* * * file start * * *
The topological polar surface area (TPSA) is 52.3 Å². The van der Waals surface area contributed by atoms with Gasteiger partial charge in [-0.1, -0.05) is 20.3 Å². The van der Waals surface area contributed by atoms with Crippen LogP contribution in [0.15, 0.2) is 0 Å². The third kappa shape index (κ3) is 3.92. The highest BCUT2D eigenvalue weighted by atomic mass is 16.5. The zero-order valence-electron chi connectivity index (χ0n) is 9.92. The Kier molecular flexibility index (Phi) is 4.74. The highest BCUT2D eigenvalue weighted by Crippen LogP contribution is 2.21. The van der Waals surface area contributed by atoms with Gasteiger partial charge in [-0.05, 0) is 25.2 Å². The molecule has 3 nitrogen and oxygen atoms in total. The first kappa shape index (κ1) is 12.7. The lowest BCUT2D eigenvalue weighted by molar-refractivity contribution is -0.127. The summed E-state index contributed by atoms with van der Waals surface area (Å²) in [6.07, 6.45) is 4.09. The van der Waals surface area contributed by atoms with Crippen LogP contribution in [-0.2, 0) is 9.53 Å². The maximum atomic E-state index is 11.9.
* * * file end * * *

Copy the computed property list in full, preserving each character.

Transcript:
The topological polar surface area (TPSA) is 52.3 Å². The van der Waals surface area contributed by atoms with Gasteiger partial charge in [-0.1, -0.05) is 20.3 Å². The van der Waals surface area contributed by atoms with Crippen LogP contribution in [0.15, 0.2) is 0 Å². The third kappa shape index (κ3) is 3.92. The highest BCUT2D eigenvalue weighted by atomic mass is 16.5. The zero-order valence-electron chi connectivity index (χ0n) is 9.92. The Kier molecular flexibility index (Phi) is 4.74. The highest BCUT2D eigenvalue weighted by Crippen LogP contribution is 2.21. The van der Waals surface area contributed by atoms with Gasteiger partial charge in [-0.05, 0) is 25.2 Å². The molecule has 3 nitrogen and oxygen atoms in total. The first kappa shape index (κ1) is 12.7. The lowest BCUT2D eigenvalue weighted by molar-refractivity contribution is -0.127. The summed E-state index contributed by atoms with van der Waals surface area (Å²) in [6.07, 6.45) is 4.09. The van der Waals surface area contributed by atoms with Crippen LogP contribution in [-0.2, 0) is 9.53 Å². The maximum atomic E-state index is 11.9.